The Long Fight Against Robocalls: A History of U.S. Phone Protection

A History of Phone Protection

• February 26, 1934: President Franklin D. Roosevelt (FDR) established the Federal Communications Commission (FCC) during the New Deal. Aiming to create an independent agency specializing in communications. The FCC had authority over radio, telephone, telegraph, and cable companies.

• June 19, 1934: FDR signed the Communications Act of 1934, replacing the Federal Radio Commission with the FCC. Due to the government’s frustration with the Interstate Commerce Commission’s focus on railroad regulations and not on telephone carriers, they transferred interstate telephone services to the FCC.

•1968: SITA communications engineer Theodore George Paraskevakos of Athens, Greece developed a system to automatically identify a caller to a call recipient. The caller’s number was transmitted to the call receiver’s device, creating the basis for modern-day Caller ID technology.

•1991: Due to the growing number of telephone marketing calls, the Telephone Consumer Protection Act (TCPA) was enacted by Congress. The TCPA banned telemarketers from making cold calls to customers. Persistent companies found loop-holes by using pre-recorded calls, text messages, and automated dialing machines.

•1996: The Telecommunications Act was the biggest overhaul of U.S. telecom law, revising the Communications Act of 1934. It was the first time the Internet was included in the broadcasting spectrum. The primary goal was to minimize government control over the broadcasting and telecommunications market.

•October 2003: Teaming up with the Federal Trade Commission (FTC), the FCC revises the TCPA to include a national Do-Not-Call registry. The registry covered all telemarketers nationwide and applies to both interstate and intrastate calls.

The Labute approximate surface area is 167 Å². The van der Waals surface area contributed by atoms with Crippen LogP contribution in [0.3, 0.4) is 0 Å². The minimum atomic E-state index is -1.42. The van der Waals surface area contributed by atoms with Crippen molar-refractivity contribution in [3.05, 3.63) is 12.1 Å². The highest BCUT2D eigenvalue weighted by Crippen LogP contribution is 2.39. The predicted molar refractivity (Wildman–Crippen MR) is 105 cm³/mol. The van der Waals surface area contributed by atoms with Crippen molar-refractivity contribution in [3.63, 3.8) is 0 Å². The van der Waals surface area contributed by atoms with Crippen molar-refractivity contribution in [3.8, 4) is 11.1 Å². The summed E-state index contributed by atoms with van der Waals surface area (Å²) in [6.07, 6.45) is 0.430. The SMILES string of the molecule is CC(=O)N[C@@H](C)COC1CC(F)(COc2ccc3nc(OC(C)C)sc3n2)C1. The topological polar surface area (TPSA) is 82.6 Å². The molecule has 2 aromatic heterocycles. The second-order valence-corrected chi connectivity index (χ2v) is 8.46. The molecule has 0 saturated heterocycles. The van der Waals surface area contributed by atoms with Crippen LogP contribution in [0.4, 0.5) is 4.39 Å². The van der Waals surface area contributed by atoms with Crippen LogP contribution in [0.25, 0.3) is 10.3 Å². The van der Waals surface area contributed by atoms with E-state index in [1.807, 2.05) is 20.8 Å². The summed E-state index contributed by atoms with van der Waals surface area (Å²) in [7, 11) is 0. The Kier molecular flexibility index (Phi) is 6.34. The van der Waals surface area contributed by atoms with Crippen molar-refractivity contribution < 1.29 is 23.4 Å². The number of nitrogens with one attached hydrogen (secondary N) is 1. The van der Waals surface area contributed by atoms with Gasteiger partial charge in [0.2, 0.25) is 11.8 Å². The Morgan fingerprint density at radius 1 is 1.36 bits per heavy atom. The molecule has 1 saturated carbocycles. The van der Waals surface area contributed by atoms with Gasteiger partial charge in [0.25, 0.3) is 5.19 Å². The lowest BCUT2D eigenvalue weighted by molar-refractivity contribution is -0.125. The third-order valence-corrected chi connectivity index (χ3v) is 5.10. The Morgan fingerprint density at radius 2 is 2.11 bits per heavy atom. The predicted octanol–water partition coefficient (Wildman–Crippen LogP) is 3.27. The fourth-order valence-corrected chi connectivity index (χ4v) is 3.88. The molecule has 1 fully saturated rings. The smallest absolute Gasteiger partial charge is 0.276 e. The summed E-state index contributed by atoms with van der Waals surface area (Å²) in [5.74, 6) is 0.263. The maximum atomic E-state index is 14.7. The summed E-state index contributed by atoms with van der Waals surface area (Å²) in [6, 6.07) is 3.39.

•2008: Hiya (formerly known as Whitepages Caller ID) was the first on the market to offer Caller ID for smartphones.

•2012: With the rise in spam calls, the FCC revisited the TCPA rules to require telemarketers to obtain written consent from consumers before robocalling, to no longer allow telemarketers to use an “established business relationship” to avoid getting consent, and to require telemarketers to provide an automated, interactive “opt-out” mechanism during each robocall for consumers.

•2015: The FCC voted in favor of the protection of landline and mobile phone numbers against unwanted spam text messages and robocalls. The rules allow carriers to provide better call-blocking services to subscribers without violating rules on connecting calls.

•TODAY: Congresswoman Jackie Speier introduced the “Repeated Objectionable Bothering of Consumers on Phones” (ROBOCOP) Act that would require telephone service providers to offer customers free, optional robocall-blocking technology.

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